The latest breakthroughs in medical technology are changing the way patients are diagnosed for many diseases. Tests that may have taken days to come back – sometimes resulting in a delay in treatment and multiple doctor visits – can now be performed instantly, using point-of-care tests.
At Yale Medicine, a team of laboratory scientists is working with doctors, nurses and technicians to make sure that this type of testing follows the highest standards for our patients’ care. “Point-of-care testing is an area that is really exploding,” says Sheldon M. Campbell, MD, PhD, professor of laboratory medicine at Yale School of Medicine. “There are a lot of new tests being developed that are very promising.”
What is point-of-care testing?
Point-of-care tests are medical tests that are performed right next to the patient, with immediate results, rather than being sent to a medical laboratory for evaluation and confirmation. This category includes tests that a consumer can buy in a drugstore and perform at home, such as a home pregnancy tests.
What are some common point-of-care tests?
One common point-of-care test you’ve probably encountered, especially if you're a parent, is the rapid strep test – a throat swab done in a doctor’s office to check immediately whether the patient has strep throat.
“With the rapid strep test, if you get a positive result, you can start treating for strep immediately,” Dr. Campbell says. If the test is negative, the doctor will often send a second test to a lab for further analysis, because the rapid test is not quite as reliable as the traditional throat culture.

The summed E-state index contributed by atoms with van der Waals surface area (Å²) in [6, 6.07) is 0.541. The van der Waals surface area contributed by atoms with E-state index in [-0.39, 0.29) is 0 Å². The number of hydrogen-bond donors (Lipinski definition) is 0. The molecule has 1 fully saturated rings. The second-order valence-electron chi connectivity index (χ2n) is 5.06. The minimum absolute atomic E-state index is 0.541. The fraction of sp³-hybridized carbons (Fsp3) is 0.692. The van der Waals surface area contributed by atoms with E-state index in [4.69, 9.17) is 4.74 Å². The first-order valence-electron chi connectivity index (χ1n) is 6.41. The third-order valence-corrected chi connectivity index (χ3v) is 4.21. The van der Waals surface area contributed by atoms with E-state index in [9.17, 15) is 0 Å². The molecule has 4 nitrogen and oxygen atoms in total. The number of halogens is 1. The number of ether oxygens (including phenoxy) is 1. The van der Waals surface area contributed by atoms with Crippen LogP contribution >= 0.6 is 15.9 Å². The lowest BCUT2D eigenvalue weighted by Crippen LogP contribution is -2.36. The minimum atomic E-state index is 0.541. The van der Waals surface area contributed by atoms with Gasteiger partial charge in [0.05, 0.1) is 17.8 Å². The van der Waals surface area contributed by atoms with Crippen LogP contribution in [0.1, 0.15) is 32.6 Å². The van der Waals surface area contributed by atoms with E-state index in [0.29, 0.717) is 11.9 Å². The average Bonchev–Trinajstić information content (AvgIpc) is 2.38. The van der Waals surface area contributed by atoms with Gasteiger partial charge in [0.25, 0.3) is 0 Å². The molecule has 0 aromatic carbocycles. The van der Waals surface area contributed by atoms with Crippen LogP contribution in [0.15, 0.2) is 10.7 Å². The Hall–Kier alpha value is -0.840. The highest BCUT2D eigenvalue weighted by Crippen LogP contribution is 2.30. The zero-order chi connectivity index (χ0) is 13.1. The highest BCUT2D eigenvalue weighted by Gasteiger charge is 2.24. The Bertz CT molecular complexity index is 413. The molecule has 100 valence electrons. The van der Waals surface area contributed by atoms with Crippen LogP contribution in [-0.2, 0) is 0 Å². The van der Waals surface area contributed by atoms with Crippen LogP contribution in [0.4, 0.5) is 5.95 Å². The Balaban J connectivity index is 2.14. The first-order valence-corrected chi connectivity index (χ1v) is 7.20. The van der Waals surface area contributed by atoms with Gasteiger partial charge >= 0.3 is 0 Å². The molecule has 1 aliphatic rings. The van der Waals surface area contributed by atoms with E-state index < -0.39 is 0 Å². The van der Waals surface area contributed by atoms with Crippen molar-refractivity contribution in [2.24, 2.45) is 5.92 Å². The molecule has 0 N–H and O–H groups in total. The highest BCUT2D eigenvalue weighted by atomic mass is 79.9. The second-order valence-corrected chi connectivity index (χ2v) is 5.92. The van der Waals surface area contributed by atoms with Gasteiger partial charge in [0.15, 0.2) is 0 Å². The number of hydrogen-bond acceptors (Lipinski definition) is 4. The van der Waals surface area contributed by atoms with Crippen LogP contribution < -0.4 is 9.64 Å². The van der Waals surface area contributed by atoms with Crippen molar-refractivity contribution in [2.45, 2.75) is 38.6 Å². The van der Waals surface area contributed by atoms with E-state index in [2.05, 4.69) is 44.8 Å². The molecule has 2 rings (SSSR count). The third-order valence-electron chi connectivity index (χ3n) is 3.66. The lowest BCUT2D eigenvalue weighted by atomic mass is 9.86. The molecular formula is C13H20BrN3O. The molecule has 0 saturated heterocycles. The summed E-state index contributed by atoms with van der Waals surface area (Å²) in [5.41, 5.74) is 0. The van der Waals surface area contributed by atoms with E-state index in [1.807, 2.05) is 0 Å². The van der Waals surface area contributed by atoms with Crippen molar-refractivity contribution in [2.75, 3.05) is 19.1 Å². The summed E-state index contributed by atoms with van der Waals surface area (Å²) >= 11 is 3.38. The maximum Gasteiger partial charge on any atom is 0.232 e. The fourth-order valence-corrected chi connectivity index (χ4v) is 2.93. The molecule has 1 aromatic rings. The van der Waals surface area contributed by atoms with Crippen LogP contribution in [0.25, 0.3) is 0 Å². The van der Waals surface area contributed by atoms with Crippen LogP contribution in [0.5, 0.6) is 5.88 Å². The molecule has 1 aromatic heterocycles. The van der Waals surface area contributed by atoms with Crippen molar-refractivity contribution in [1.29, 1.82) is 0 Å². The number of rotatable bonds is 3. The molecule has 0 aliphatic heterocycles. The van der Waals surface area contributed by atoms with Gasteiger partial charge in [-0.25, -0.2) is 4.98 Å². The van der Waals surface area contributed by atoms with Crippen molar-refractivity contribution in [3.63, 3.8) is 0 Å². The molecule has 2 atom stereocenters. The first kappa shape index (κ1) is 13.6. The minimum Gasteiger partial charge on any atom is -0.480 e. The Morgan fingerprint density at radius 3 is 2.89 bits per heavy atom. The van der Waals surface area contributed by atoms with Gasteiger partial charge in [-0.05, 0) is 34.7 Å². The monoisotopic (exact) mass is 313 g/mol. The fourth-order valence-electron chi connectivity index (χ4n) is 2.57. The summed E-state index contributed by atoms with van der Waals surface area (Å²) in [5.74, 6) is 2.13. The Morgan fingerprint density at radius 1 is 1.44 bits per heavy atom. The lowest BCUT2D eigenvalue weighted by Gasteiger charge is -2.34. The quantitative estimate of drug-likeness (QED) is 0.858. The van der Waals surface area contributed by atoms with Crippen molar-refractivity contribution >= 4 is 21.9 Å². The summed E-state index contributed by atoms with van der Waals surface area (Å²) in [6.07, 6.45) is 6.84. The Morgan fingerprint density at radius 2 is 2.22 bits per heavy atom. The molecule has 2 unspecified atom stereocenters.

Another common test is a glucose test. For this test, a blood sample is obtained using a small needle to prick the patient’s finger. The blood sample is placed on a test strip, where its sugar level is assessed; results appear on a meter within a minute.
“Glucose control in diabetes can get a lot worse when you’re sick, because stress hormones can affect insulin,” he says. “So we do a lot of point-of-care glucose testing in the inpatient setting.”
Promising new developments in point-of-care testing include DNA-based flu tests that can provide immediate results, and tests for HIV and white-blood-cell counts.
What are the benefits of point-of-care testing?
Instead of waiting several hours or days for test results, the patient can get a result within minutes, requiring only one office visit. This allows treatment to begin immediately, Dr. Campbell says. "Point-of-care testing can make the whole health-care system run a little more smoothly,” he says.
What makes Yale Medicine’s approach to point-of-care testing unique?
Point-of-care tests at Yale Medicine are performed by nurses, technicians and primary care physicians and overseen by lab specialists, adding an extra element of safety, Dr. Campbell says.
“We train them, look over the paperwork to make sure they’re doing the right quality control, make sure they’re storing the testing kits at the right temperature," he says. "We also give competency tests periodically to make sure we are providing the best possible care."